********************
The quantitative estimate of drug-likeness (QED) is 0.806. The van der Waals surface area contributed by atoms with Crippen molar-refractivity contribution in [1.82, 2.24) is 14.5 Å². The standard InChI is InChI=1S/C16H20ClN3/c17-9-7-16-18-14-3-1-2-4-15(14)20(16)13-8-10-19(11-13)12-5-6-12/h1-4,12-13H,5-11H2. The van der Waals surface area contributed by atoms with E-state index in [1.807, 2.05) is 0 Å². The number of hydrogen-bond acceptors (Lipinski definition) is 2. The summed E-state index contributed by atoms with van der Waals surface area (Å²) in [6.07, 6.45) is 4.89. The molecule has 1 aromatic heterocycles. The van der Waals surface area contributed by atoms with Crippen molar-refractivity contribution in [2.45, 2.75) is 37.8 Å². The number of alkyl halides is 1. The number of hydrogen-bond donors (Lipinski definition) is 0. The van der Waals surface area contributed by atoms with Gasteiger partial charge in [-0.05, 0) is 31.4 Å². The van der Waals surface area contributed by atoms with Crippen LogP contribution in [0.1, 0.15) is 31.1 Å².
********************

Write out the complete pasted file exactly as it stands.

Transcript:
The quantitative estimate of drug-likeness (QED) is 0.806. The van der Waals surface area contributed by atoms with Crippen molar-refractivity contribution in [1.82, 2.24) is 14.5 Å². The standard InChI is InChI=1S/C16H20ClN3/c17-9-7-16-18-14-3-1-2-4-15(14)20(16)13-8-10-19(11-13)12-5-6-12/h1-4,12-13H,5-11H2. The van der Waals surface area contributed by atoms with E-state index in [1.807, 2.05) is 0 Å². The number of hydrogen-bond acceptors (Lipinski definition) is 2. The summed E-state index contributed by atoms with van der Waals surface area (Å²) in [6.07, 6.45) is 4.89. The molecule has 1 aromatic heterocycles. The van der Waals surface area contributed by atoms with Crippen molar-refractivity contribution in [2.45, 2.75) is 37.8 Å². The number of alkyl halides is 1. The number of hydrogen-bond donors (Lipinski definition) is 0. The van der Waals surface area contributed by atoms with Gasteiger partial charge in [-0.05, 0) is 31.4 Å². The van der Waals surface area contributed by atoms with Crippen LogP contribution in [0.1, 0.15) is 31.1 Å².